Margaret bought her first toy piano from a thrift shop for $45. “It had a beautiful tone, a lovely irresistible quality,” she says, and after mastering Cage’s piece, she realised the “toy” had the potential to become a “real” instrument. Soon her composer friends were writing pieces for her and she was arranging songs she thought demanded to be heard on her newly discovered instrument: Bach, Philip Glass, Erik Satie. “And in the end I thought they sounded better on the toy piano because of its magical character!”

This led to the 1997 album The Art of the Toy Piano and a coronation: Margaret Leng Tan was now known as the Queen of the Toy Piano. She says she has since collected about 30 toy pianos “in various stages of efficiency. I have my top of the line touring ones and I have antiques and curiosities.”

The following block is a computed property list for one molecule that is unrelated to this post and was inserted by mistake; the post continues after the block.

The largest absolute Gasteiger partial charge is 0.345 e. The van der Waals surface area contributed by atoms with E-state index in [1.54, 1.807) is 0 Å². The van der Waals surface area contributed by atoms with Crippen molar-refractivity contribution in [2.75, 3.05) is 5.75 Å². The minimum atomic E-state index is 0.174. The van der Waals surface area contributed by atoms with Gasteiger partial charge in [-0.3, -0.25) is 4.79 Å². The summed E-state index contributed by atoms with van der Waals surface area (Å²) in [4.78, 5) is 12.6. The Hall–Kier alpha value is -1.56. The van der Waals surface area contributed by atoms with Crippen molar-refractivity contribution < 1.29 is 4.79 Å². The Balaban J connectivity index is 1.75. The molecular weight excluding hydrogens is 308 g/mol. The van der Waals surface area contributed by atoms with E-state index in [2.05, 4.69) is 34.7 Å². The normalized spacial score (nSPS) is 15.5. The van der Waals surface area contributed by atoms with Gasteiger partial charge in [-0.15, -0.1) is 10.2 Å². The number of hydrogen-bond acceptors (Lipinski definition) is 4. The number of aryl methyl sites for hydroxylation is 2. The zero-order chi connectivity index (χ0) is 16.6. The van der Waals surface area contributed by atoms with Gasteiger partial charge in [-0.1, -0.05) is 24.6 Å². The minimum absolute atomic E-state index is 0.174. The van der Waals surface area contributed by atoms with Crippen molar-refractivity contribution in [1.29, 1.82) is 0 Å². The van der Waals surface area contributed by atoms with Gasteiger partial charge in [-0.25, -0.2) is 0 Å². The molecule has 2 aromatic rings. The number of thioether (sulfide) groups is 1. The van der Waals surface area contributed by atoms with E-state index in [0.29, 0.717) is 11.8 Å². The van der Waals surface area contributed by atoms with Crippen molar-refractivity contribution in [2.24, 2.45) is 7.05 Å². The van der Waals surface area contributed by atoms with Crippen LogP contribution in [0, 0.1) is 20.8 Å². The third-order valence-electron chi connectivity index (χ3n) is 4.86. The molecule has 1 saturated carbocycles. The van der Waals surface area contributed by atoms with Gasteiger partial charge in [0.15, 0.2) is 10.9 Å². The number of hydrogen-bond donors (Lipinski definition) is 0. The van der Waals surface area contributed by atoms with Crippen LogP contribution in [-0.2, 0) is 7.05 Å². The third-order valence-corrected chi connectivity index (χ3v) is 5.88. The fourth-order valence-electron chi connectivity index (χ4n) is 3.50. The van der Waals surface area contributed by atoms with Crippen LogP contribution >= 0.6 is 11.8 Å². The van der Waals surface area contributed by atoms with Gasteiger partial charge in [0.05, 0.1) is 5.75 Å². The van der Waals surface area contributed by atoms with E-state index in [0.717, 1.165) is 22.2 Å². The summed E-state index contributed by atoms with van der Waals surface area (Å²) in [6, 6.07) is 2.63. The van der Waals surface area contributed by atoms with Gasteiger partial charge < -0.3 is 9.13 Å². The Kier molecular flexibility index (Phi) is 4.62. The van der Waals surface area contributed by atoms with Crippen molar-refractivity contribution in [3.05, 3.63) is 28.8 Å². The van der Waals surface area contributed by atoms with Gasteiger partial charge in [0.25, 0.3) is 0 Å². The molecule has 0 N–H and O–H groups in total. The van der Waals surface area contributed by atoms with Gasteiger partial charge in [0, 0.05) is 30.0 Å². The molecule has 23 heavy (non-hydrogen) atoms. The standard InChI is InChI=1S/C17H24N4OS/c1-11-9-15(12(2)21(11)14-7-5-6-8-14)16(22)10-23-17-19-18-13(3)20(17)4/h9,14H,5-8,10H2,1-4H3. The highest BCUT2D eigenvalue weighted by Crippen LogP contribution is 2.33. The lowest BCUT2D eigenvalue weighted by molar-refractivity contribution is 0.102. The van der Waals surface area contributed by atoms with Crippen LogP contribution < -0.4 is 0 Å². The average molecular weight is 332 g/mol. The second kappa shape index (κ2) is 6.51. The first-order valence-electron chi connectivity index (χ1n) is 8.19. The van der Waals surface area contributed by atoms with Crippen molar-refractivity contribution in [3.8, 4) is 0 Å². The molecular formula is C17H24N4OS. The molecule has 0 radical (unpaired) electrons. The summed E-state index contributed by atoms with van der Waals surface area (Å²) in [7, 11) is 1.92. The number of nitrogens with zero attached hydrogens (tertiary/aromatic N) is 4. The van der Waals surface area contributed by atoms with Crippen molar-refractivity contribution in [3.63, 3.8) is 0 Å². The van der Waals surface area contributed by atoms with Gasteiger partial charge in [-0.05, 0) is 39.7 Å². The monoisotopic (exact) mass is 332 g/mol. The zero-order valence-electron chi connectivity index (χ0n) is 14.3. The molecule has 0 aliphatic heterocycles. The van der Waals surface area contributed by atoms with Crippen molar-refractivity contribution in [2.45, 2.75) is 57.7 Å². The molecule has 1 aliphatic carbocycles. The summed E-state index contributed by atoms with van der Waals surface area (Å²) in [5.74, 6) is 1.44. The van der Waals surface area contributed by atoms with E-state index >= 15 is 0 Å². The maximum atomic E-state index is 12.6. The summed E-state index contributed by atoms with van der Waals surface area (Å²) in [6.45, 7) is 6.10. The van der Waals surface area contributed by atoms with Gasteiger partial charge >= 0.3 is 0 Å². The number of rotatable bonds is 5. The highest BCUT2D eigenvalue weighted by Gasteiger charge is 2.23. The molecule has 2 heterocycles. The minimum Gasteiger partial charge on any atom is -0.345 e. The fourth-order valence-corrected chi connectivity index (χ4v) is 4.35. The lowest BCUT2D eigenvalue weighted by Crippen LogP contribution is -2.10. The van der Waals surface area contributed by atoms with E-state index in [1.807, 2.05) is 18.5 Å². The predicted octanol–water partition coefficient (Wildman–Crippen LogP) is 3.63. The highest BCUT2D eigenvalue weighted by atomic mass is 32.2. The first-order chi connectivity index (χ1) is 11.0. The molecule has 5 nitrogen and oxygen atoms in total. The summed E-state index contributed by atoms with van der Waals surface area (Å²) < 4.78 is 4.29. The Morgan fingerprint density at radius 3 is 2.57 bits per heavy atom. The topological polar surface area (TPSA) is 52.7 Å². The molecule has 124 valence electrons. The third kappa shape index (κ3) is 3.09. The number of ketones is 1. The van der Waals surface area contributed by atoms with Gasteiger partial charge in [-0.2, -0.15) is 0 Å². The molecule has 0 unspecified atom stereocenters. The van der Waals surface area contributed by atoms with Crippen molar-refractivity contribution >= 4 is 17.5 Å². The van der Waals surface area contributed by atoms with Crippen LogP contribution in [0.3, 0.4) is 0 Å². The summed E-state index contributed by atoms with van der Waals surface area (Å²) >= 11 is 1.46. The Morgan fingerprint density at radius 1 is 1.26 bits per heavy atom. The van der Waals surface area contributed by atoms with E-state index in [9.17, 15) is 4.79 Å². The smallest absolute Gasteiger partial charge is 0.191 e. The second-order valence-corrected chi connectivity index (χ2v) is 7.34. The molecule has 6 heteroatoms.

As Margaret’s artistic career takes a new turn into theatre with Dragon Ladies Don’t Weep, the toy piano has not been forgotten: it is an integral part of the show, and she will continue to do concert performances. But the theatre experience has been such an unexpected joy, especially after years of insisting on working autonomously, that she hopes it will have a long life and she can tour it around the world. She is thrilled that it has given her the opportunity to perform at the Opera House.

“I remember my father telling me about it when the Sydney Opera House was first built because he went to Sydney and that’s 40 years ago!” she says. “And I finally got to see it for myself and now I'm going to be playing in it. To me it's just an unbelievable turn of events.”

While Margaret performs in Dragon Ladies, the future of the toy piano is in safe hands: since she legitimised the instrument by using it in a concert setting to play classical and pop pieces, many others have done the same – there are even toy piano summits held around the world.

“Yes, people have followed in my footsteps and it’s just wonderful,” says Margaret. “The toy piano is going to be my legacy and it will live on after I've gone. Its future is alive and well.”